Chief Boone holds a Bachelor of Arts degree from Georgia Southern University. In addition to his undergraduate studies, he played football for Georgia Southern University (Division I-AA), winning two national titles (1985, 1986). He also earned a Master of Public Administration degree from Old Dominion University in Norfolk, Virginia.

Furthermore, he is the recipient of the 2019 G.W.C. Brown Legacy Education Fund and Alpha Phi Alpha Fraternity, Inc. Alpha Phi Lambda Chapter Humanitarian Award, the 2018 NOBLE Attorney General Eric Holder Leadership Award, the Virginia Association of Chiefs of Police 2018 President’s Award, a 2020 graduate of the CIVIC Leadership Institute (CLI) Executive Program, a 2018 graduate of the 41 st Session of the Federal Bureau of Investigation’s National Executive Institute, a 2010 graduate of the 241st Session of the Federal Bureau of Investigation’s National Academy in Quantico, Virginia, a 2009 graduate of the Professional Executive Leadership School (PELS) – University of Richmond, Virginia, and an active member of the Virginia Association of Chiefs of Police, the International Association of Chiefs of Police, the Federal Bureau of Investigation’s National Academy Associates and the National Organization of Black Law Enforcement Executives (NOBLE). In addition to his active memberships in prestigious associations and including the gubernatorial appointments to the Virginia State Crime Commission and the Virginia African American Advisory Board, Chief Boone regularly volunteers in the community and participates in mentorship programs for Norfolk’s youth. The citizens of Norfolk refer to Chief Boone as a “Different Kind of Chief”. Unlike his peers, Chief Boone’s inner-city youth experiences shaped his mental marathon of endurance to withstand difficult challenges in the pursuit of a better life that served others. Chief Boone strives to improve and build long-lasting relationships with the community through authentic engagement. Chief Boone says, “If you’re not authentic, people know it before you say anything. Crime suppression is necessary but it’s not everything. A genuine interest in the lives you protect is where we begin.”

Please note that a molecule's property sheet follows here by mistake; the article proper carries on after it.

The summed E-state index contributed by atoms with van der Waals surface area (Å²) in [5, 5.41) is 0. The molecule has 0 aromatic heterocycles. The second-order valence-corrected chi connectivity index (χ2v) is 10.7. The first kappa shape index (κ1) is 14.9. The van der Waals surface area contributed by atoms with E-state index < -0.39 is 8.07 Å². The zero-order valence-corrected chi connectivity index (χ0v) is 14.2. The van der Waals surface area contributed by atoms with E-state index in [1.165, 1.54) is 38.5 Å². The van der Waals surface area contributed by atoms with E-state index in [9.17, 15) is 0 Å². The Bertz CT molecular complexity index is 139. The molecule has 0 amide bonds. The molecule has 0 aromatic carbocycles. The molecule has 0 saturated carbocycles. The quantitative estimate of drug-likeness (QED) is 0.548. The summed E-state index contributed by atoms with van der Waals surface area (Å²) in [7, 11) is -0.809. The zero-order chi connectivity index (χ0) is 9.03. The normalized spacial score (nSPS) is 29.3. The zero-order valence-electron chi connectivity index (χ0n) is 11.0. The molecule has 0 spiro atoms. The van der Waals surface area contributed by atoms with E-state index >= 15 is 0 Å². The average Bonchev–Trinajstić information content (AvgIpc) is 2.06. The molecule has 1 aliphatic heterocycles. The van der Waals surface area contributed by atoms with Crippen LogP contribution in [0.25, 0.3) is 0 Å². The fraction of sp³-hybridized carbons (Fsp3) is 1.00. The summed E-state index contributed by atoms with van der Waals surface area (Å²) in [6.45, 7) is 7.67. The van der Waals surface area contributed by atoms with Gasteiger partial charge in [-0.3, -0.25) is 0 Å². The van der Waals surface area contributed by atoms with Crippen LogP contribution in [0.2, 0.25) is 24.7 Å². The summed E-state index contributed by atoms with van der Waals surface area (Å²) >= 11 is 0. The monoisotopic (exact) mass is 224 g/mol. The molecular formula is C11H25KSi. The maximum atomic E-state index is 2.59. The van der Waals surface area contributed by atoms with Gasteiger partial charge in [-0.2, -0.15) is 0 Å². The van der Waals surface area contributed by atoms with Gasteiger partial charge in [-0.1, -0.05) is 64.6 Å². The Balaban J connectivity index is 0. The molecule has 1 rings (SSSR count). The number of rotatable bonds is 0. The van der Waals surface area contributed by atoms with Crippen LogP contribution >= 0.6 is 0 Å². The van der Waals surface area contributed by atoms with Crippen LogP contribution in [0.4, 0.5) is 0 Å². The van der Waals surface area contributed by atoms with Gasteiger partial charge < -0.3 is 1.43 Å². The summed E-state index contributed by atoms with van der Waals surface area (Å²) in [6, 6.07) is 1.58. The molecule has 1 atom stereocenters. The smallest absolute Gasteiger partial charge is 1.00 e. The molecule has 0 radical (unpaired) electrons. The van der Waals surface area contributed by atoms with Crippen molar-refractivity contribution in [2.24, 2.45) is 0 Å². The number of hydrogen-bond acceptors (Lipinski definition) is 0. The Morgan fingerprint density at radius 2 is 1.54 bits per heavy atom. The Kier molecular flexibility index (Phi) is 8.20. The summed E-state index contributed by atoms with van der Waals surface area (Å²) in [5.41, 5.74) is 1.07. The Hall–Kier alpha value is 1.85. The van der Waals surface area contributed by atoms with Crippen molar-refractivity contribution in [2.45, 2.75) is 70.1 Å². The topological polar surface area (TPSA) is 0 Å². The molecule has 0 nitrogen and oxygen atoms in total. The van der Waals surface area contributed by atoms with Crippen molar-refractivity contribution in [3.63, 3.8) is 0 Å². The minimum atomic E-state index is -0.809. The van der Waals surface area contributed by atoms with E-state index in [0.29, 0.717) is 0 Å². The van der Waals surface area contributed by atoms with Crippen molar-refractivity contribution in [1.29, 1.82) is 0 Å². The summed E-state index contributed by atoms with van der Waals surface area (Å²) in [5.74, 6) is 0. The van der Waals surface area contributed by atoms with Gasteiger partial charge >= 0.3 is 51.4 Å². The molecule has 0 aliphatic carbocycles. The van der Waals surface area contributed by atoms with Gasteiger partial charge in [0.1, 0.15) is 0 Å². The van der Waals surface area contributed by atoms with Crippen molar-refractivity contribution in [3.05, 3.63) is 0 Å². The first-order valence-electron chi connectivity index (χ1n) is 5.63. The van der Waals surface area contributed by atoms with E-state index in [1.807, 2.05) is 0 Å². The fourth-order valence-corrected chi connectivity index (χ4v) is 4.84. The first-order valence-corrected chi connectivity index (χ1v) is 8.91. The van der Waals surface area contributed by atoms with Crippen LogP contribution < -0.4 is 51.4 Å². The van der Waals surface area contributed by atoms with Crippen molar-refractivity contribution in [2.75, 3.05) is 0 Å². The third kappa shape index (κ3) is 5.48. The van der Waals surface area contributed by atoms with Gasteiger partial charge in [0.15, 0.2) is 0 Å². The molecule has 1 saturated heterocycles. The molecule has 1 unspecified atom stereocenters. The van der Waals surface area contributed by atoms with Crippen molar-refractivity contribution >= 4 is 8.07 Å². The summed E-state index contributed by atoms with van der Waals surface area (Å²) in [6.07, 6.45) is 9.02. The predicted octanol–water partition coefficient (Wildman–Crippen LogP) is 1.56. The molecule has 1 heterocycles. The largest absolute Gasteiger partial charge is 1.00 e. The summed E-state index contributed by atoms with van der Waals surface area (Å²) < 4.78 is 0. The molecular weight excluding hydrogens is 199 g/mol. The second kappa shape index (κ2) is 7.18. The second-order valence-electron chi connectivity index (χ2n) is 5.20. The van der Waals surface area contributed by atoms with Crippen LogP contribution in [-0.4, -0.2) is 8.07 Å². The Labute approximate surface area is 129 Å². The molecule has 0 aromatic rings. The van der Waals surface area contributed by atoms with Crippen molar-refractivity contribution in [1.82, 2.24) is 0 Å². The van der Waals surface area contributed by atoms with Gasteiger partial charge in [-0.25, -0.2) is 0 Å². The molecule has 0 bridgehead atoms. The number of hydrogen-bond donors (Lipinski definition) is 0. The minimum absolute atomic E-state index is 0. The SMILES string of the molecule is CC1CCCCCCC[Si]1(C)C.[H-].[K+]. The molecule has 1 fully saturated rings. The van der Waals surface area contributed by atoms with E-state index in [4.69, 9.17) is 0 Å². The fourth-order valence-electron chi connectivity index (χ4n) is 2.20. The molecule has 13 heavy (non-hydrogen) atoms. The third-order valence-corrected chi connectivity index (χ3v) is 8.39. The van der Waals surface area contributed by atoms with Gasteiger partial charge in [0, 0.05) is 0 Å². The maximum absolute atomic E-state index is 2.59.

Deputy Chief Melron Kelly, Columbia, SC

Deputy Chief Melron Kelly is a 23-year veteran and second in command at the Columbia, South Carolina Police Department (CPD). Currently, he is the commander of the Operations, Special Services and Administrative Bureaus, which include the Recruiting Division, the Patrol/Regional Divisions, the Criminal Investigations Division, and the Public Information /Media Relations and Marketing Departments.

Deputy Chief Kelly began his law enforcement career in 1999. After graduating from the South Carolina Criminal Justice Academy, Kelly’s first assignment at the Columbia Police Department was serving as the Residential Officer in the Waverly and Gonzales Gardens Communities This familiarity and commitment to serving the community has allowed leadership positions in the Narcotics Division as an Investigator before being promoted to Sergeant; a Lieutenant overseeing the Gang/Narcotics Unit; and as a Captain in the North Region and a Major Overseeing Patrol Operations before being appointed to Deputy Chief